Flooding in Malawi has killed more than 176 people, displaced at least 200,000 others and left homes and schools submerged in water and roads washed away, the vice president of the southern African nation said on Friday.
Downriver in neighboring Mozambique, floodwater's have left at least 176 people dead, according to Mozambican news agency AIM, displaced tens of thousands and damaged the main road linking the north and south of the country.
Dozens of people are missing in Malawi, with at least 153 unaccounted for in the worst affected southern parts of the country, Vice President Saulos Chilima said.
"It's a very bad situation," he said, speaking at a press conference in Malawi's commercial capital Blantyre.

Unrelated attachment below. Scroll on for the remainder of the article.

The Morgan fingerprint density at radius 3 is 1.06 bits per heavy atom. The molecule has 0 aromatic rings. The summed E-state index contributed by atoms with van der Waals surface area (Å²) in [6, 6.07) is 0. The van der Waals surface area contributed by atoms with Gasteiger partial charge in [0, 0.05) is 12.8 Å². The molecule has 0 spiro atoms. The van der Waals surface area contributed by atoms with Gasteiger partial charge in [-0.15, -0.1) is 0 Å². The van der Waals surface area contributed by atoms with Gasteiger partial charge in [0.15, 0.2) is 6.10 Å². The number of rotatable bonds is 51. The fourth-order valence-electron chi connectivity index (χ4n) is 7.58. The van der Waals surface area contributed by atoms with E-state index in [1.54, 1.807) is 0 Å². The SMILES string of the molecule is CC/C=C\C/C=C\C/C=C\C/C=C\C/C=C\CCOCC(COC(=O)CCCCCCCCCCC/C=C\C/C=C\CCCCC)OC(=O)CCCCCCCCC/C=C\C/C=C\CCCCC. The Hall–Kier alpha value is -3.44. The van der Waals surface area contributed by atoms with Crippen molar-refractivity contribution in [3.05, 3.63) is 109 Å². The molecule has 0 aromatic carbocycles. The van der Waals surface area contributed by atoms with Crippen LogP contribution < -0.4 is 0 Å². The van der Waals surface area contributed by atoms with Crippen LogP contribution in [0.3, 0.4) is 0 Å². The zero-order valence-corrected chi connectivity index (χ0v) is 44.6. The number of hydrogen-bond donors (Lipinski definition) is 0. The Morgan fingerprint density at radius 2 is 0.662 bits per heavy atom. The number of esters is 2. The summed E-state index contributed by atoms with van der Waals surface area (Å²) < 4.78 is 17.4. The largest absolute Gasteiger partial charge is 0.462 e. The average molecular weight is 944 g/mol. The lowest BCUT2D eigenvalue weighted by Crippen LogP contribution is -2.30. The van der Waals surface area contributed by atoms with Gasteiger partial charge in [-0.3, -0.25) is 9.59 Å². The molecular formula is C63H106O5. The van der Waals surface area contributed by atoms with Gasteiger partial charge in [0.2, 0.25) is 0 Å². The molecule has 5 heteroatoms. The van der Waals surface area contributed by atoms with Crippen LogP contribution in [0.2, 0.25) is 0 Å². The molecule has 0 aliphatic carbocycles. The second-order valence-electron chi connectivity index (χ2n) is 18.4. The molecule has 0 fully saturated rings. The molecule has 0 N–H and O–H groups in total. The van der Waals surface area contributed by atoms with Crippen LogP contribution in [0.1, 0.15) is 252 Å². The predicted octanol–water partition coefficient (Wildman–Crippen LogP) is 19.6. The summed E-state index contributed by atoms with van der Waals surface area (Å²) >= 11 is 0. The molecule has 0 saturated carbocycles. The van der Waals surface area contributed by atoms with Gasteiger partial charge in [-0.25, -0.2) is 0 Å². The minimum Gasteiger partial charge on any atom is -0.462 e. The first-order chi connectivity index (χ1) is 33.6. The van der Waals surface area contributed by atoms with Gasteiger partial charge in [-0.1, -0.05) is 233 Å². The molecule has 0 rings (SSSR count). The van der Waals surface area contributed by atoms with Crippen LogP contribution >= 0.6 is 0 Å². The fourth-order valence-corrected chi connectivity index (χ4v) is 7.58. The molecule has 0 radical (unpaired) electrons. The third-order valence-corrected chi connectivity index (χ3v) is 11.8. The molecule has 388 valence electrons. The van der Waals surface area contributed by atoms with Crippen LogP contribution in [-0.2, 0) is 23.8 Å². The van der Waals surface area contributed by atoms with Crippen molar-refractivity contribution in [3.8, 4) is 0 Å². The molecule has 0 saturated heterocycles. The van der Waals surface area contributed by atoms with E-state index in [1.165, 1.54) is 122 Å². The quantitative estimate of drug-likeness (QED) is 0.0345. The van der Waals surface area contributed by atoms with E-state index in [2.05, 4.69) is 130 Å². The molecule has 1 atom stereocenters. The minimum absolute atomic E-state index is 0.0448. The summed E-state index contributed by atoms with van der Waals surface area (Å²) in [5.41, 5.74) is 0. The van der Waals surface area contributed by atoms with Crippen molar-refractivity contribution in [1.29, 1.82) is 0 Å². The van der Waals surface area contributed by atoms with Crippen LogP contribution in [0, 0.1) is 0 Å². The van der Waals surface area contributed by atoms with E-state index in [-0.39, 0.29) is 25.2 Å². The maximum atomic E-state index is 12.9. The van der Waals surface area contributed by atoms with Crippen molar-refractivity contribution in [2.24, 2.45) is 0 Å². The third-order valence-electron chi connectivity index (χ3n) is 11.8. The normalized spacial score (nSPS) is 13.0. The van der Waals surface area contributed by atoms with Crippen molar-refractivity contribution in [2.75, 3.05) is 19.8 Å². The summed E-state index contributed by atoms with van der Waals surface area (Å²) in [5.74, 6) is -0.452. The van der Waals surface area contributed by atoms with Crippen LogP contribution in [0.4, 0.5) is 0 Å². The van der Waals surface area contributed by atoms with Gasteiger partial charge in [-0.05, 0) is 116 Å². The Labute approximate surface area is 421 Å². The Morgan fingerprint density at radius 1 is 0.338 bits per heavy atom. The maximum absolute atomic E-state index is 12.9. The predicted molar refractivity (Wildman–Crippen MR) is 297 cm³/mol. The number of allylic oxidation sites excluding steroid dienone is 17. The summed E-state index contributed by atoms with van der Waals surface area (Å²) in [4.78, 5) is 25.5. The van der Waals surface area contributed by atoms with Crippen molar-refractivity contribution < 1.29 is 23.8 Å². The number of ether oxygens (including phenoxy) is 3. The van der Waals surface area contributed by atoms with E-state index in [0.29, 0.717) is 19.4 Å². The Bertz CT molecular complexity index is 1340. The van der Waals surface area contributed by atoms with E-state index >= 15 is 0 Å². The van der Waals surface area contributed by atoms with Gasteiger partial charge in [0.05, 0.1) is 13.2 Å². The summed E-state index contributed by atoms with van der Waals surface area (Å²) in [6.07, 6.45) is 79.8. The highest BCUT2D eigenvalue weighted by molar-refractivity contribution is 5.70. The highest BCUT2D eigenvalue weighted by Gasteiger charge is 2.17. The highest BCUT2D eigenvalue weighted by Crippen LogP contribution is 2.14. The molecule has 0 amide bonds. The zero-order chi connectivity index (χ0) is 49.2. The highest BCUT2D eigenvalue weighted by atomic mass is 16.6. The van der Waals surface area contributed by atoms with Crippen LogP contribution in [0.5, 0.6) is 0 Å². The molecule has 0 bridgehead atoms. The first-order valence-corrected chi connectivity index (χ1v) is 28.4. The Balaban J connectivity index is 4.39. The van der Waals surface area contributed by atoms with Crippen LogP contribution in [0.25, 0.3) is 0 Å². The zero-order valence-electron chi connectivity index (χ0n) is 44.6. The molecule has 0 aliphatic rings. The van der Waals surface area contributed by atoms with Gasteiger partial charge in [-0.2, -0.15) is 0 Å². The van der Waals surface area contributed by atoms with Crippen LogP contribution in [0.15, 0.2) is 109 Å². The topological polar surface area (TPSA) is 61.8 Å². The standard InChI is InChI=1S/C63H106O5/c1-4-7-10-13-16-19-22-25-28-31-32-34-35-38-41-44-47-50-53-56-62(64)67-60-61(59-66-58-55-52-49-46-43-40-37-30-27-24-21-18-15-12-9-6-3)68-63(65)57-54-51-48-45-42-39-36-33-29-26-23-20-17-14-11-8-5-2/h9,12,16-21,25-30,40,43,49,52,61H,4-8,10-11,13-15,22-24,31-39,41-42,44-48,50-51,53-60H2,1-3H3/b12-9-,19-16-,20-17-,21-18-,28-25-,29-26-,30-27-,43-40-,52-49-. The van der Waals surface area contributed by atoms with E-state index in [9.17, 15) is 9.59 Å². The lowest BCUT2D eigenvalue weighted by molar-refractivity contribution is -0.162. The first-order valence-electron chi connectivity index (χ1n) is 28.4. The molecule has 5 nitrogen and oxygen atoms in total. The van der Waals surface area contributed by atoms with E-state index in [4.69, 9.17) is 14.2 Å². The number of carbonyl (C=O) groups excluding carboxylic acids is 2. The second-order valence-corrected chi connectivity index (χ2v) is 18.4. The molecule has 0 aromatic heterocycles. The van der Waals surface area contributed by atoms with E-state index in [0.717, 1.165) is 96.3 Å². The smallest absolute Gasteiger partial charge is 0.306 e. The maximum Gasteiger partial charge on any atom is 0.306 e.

The United Nations World Food Program said it plans to airlift more than 100 metric tons of food to the southern African to feed at least 77,000, but added in a statement that accessing Malawi's southern districts has been "extremely difficult."
Meanwhile, Malawi Vice President Saul Chilima announced that rescue workers had taken into safety more than 800 flood victims in Nsanje and Chikwawa districts in the south of the country.
He added that rising water levels were impeding efforts by army helicopters to reach a number of areas.
Mozambique is frequently hit by floods. In 2000 the country experienced its worst flood, in which more than 800 people were killed and hundreds of thousands were made homeless when waters severely submerged whole towns.
Malawi's government said it is working on a disaster preparedness strategy.